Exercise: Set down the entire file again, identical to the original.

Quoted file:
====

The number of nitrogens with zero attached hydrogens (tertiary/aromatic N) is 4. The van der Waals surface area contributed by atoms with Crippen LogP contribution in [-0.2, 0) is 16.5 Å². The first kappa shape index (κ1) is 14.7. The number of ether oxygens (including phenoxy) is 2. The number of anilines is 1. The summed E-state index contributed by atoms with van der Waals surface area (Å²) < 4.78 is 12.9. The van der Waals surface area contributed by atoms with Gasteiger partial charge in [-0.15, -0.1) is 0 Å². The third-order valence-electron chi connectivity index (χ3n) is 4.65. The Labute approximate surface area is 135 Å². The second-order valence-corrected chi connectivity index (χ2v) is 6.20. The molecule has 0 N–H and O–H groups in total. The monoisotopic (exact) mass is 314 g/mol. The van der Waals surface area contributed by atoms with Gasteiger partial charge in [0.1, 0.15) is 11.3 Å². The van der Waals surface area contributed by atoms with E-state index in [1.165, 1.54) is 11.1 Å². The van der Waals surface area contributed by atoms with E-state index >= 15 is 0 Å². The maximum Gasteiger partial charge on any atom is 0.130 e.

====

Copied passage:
The number of nitrogens with zero attached hydrogens (tertiary/aromatic N) is 4. The van der Waals surface area contributed by atoms with Crippen LogP contribution in [-0.2, 0) is 16.5 Å². The first kappa shape index (κ1) is 14.7. The number of ether oxygens (including phenoxy) is 2. The number of anilines is 1. The summed E-state index contributed by atoms with van der Waals surface area (Å²) < 4.78 is 12.9. The van der Waals surface area contributed by atoms with Gasteiger partial charge in [-0.15, -0.1) is 0 Å². The third-order valence-electron chi connectivity index (χ3n) is 4.65. The Labute approximate surface area is 135 Å². The second-order valence-corrected chi connectivity index (χ2v) is 6.20. The molecule has 0 N–H and O–H groups in total. The monoisotopic (exact) mass is 314 g/mol. The van der Waals surface area contributed by atoms with Gasteiger partial charge in [0.1, 0.15) is 11.3 Å². The van der Waals surface area contributed by atoms with E-state index in [1.165, 1.54) is 11.1 Å². The van der Waals surface area contributed by atoms with E-state index >= 15 is 0 Å². The maximum Gasteiger partial charge on any atom is 0.130 e.